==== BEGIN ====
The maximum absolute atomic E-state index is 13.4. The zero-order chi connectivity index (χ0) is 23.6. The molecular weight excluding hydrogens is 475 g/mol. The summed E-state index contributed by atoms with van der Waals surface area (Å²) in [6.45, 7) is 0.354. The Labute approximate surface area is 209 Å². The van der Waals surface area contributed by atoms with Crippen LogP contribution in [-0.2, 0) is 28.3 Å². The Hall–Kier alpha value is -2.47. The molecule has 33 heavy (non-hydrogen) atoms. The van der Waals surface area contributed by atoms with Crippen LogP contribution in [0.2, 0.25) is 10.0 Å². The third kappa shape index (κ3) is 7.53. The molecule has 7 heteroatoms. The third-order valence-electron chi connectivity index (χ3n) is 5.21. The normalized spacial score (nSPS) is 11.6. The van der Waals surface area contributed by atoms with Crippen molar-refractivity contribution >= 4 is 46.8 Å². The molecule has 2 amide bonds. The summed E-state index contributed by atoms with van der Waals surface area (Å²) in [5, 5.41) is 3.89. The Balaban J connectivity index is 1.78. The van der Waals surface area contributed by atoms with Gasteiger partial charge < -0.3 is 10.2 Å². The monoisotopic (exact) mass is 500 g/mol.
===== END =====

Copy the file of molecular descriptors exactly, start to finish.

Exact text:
The maximum absolute atomic E-state index is 13.4. The zero-order chi connectivity index (χ0) is 23.6. The molecular weight excluding hydrogens is 475 g/mol. The summed E-state index contributed by atoms with van der Waals surface area (Å²) in [6.45, 7) is 0.354. The Labute approximate surface area is 209 Å². The van der Waals surface area contributed by atoms with Crippen LogP contribution in [-0.2, 0) is 28.3 Å². The Hall–Kier alpha value is -2.47. The molecule has 33 heavy (non-hydrogen) atoms. The van der Waals surface area contributed by atoms with Crippen LogP contribution in [0.2, 0.25) is 10.0 Å². The third kappa shape index (κ3) is 7.53. The molecule has 7 heteroatoms. The third-order valence-electron chi connectivity index (χ3n) is 5.21. The normalized spacial score (nSPS) is 11.6. The van der Waals surface area contributed by atoms with Crippen molar-refractivity contribution >= 4 is 46.8 Å². The molecule has 2 amide bonds. The summed E-state index contributed by atoms with van der Waals surface area (Å²) in [5, 5.41) is 3.89. The Balaban J connectivity index is 1.78. The van der Waals surface area contributed by atoms with Gasteiger partial charge < -0.3 is 10.2 Å². The monoisotopic (exact) mass is 500 g/mol.